Limited Recourse Borrowing Arrangements (LRBA) for SMSF

By Jason Fittler

The ruling addresses two key issues:

  • what is a single acquirable asset
  • repairing versus improving an asset

The guidance is essential to ensure that trustees understand the limited recourse borrowing arrangement requirements. If an arrangement does not meet these requirements, it contravenes the borrowing prohibition and places at risk the SMSF's status as a complying super fund.

The key concepts are:

  • what is an 'acquirable asset' and a 'single acquirable asset'
  • distinguishing 'maintaining' or 'repairing' the acquirable asset from 'improving' it
  • when a single acquirable asset is changed to such an extent that it is a different (replacement) asset

An SMSF can borrow money to acquire a single acquirable asset that is held on separate trust under a limited recourse borrowing arrangement. Multiple assets cannot be held under the arrangement. It is necessary to consider both proprietary rights and the object of those proprietary rights to determine if the asset is distinctly identifiable as a single object, even if it has two or more separate proprietary rights. For example, a factory built across two titles would be a single acquirable asset.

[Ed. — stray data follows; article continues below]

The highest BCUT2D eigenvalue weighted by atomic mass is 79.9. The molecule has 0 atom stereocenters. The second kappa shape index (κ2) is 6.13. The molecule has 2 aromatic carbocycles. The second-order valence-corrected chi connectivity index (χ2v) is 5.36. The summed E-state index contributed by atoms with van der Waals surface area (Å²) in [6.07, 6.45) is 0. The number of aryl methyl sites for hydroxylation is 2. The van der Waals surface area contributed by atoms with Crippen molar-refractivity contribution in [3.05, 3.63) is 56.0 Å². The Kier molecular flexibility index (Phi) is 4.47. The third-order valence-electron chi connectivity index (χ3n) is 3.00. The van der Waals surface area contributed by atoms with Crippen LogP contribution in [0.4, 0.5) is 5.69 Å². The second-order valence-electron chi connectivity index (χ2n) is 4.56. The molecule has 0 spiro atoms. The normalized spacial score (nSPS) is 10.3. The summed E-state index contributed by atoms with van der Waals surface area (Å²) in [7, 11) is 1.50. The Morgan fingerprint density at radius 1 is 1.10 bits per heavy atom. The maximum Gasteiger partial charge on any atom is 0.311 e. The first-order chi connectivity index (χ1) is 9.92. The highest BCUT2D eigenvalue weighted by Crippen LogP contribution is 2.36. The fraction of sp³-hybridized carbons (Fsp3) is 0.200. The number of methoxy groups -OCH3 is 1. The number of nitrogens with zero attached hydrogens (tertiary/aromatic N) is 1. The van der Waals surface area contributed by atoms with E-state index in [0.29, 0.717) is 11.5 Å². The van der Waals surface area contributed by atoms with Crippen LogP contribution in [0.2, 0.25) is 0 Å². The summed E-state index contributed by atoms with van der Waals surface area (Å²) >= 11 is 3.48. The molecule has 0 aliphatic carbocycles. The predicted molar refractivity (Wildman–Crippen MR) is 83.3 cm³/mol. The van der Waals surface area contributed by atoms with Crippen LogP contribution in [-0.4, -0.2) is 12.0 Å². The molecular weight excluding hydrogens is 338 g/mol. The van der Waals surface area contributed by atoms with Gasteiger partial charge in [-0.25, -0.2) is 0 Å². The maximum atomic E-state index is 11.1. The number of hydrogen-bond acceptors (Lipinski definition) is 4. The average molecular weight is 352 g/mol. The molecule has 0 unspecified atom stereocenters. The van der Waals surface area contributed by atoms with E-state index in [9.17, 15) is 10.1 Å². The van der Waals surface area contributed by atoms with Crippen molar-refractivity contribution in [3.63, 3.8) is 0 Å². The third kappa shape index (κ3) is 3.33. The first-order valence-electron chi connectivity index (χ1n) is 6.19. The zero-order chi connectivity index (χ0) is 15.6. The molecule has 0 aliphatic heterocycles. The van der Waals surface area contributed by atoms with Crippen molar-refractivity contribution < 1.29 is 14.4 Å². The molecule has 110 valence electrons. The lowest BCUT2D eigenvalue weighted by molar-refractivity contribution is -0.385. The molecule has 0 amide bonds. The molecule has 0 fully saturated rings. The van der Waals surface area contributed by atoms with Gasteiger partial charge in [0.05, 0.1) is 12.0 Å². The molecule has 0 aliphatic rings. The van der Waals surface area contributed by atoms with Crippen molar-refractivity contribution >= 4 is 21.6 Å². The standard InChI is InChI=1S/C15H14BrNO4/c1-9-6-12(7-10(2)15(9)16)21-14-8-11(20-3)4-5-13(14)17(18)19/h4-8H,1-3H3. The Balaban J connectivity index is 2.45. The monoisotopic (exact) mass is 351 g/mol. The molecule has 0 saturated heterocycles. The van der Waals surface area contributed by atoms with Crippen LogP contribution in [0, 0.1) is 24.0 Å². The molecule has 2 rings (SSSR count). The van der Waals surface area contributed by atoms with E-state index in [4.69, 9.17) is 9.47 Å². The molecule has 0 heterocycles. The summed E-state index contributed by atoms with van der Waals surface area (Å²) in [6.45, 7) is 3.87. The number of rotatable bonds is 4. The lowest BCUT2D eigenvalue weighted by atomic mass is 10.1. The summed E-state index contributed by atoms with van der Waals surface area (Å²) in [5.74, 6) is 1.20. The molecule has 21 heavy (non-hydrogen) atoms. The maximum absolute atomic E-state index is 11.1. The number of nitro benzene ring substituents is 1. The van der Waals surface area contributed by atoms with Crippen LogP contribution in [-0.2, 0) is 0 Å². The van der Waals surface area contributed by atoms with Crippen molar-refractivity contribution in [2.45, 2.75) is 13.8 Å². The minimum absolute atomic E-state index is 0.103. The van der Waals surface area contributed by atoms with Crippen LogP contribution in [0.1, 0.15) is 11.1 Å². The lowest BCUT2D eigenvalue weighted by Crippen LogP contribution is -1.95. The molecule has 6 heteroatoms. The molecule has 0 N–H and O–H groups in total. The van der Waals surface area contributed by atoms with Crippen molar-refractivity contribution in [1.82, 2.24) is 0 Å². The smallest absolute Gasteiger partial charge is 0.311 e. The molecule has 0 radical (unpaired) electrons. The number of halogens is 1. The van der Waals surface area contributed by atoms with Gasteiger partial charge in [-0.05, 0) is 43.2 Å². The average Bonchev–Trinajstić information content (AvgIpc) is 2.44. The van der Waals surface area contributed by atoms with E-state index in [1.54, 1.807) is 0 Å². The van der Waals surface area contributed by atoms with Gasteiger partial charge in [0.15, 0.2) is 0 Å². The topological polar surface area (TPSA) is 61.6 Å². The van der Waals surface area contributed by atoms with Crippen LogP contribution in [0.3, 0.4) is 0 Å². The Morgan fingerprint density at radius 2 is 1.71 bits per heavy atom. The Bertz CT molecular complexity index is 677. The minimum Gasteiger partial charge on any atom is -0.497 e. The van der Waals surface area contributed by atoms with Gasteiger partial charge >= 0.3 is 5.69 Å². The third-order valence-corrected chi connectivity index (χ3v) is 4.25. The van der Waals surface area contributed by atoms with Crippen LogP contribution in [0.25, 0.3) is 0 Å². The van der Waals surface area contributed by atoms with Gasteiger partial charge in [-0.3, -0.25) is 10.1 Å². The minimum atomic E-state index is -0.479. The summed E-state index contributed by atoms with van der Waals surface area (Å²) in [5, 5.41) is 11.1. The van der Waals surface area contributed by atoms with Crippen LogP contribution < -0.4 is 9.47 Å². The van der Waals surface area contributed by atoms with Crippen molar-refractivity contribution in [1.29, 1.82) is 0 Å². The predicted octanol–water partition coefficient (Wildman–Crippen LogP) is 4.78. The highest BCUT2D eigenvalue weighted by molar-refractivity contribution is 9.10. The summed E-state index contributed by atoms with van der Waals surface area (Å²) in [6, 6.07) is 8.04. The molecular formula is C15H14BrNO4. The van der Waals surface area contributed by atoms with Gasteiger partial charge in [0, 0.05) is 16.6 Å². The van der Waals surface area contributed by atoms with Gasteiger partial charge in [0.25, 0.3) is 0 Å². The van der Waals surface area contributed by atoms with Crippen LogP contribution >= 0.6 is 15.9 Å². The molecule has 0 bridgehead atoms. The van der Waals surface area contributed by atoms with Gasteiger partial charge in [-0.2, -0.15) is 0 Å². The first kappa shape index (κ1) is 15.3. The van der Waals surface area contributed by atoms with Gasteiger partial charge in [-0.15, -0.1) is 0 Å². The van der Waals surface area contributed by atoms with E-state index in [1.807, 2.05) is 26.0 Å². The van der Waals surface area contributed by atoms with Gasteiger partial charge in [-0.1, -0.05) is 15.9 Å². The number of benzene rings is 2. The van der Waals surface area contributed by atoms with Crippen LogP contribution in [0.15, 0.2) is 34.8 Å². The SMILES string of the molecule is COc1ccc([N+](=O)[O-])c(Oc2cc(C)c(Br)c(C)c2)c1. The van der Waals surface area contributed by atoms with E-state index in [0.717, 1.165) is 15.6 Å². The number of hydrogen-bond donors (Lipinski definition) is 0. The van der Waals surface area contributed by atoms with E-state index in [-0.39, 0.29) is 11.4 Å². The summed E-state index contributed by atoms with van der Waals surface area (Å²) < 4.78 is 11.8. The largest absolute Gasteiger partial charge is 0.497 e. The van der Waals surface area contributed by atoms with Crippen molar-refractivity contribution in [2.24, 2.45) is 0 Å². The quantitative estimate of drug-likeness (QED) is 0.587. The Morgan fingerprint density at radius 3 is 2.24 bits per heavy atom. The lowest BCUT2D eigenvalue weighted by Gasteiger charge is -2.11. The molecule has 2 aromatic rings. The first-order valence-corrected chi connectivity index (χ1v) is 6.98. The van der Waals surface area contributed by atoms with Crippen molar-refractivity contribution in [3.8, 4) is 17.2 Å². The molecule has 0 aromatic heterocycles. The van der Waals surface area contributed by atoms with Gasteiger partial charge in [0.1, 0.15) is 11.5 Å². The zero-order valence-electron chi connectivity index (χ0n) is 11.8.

As the money borrowed can also be used to repair or maintain, but not improve, the single acquirable asset:

  • an improvement substantially increases the value or functional efficiency of the asset
  • a repair corrects something that is already there and that is damaged, has become worn out or dilapidated, or has deteriorated
  • maintenance is preventative.

Borrowed money cannot be used to effect improvements. However, money from other sources can be used so long as the changes or improvements to the asset do not result in a different (replacement) asset. If a house is destroyed and another house is constructed from the insurance proceeds (so restoring the acquirable asset to land and a house) this would not result in a replacement asset. Thus the limited recourse borrowing arrangement can continue to operate.

Each draw-down (for example, for repairs) under a limited recourse borrowing arrangement is a separate borrowing but satisfies the limited recourse borrowing arrangement provisions as long as the arrangement as a whole satisfies the provisions. However, borrowings solely to fund repairs to an asset that the SMSF already owns would not satisfy the limited recourse borrowing arrangement provisions.

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